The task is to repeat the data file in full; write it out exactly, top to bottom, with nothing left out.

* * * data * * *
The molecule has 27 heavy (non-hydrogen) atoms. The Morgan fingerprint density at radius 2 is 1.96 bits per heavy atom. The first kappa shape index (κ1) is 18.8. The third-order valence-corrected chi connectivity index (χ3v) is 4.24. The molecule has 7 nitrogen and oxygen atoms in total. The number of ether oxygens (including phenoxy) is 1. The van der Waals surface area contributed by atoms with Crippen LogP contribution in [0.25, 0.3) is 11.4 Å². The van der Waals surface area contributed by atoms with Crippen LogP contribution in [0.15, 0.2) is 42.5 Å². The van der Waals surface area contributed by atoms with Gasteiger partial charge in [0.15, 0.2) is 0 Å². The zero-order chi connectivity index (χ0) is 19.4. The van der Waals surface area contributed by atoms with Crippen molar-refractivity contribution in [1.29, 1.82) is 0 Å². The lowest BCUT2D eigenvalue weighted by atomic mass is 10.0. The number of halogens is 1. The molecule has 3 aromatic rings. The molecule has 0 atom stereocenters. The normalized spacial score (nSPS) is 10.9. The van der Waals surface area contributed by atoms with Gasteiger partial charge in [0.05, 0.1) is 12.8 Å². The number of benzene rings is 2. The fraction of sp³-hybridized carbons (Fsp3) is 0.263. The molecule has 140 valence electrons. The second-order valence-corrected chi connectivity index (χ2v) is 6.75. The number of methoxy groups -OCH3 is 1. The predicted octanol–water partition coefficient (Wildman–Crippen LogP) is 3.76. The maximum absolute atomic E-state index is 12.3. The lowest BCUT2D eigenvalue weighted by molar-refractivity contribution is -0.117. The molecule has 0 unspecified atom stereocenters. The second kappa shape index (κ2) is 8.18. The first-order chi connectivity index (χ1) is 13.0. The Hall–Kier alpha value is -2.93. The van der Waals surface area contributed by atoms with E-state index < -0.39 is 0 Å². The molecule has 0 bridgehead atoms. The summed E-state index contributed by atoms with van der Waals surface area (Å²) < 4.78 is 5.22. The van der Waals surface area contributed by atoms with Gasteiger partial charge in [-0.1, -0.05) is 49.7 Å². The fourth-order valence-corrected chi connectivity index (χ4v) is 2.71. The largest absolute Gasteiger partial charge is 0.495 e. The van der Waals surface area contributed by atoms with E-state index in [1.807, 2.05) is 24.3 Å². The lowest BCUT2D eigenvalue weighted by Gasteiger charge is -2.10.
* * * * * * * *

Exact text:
The molecule has 27 heavy (non-hydrogen) atoms. The Morgan fingerprint density at radius 2 is 1.96 bits per heavy atom. The first kappa shape index (κ1) is 18.8. The third-order valence-corrected chi connectivity index (χ3v) is 4.24. The molecule has 7 nitrogen and oxygen atoms in total. The number of ether oxygens (including phenoxy) is 1. The van der Waals surface area contributed by atoms with Crippen LogP contribution in [0.25, 0.3) is 11.4 Å². The van der Waals surface area contributed by atoms with Crippen LogP contribution in [0.15, 0.2) is 42.5 Å². The van der Waals surface area contributed by atoms with Gasteiger partial charge in [0.15, 0.2) is 0 Å². The zero-order chi connectivity index (χ0) is 19.4. The van der Waals surface area contributed by atoms with Crippen molar-refractivity contribution in [1.29, 1.82) is 0 Å². The lowest BCUT2D eigenvalue weighted by atomic mass is 10.0. The number of halogens is 1. The molecule has 3 aromatic rings. The molecule has 0 atom stereocenters. The normalized spacial score (nSPS) is 10.9. The van der Waals surface area contributed by atoms with Gasteiger partial charge in [0.05, 0.1) is 12.8 Å². The number of benzene rings is 2. The fraction of sp³-hybridized carbons (Fsp3) is 0.263. The molecule has 140 valence electrons. The second-order valence-corrected chi connectivity index (χ2v) is 6.75. The number of methoxy groups -OCH3 is 1. The predicted octanol–water partition coefficient (Wildman–Crippen LogP) is 3.76. The maximum absolute atomic E-state index is 12.3. The lowest BCUT2D eigenvalue weighted by molar-refractivity contribution is -0.117. The molecule has 0 unspecified atom stereocenters. The second kappa shape index (κ2) is 8.18. The first-order chi connectivity index (χ1) is 13.0. The Hall–Kier alpha value is -2.93. The van der Waals surface area contributed by atoms with E-state index < -0.39 is 0 Å². The molecule has 0 bridgehead atoms. The summed E-state index contributed by atoms with van der Waals surface area (Å²) < 4.78 is 5.22. The van der Waals surface area contributed by atoms with Gasteiger partial charge in [-0.1, -0.05) is 49.7 Å². The fourth-order valence-corrected chi connectivity index (χ4v) is 2.71. The largest absolute Gasteiger partial charge is 0.495 e. The van der Waals surface area contributed by atoms with E-state index in [1.807, 2.05) is 24.3 Å². The lowest BCUT2D eigenvalue weighted by Gasteiger charge is -2.10.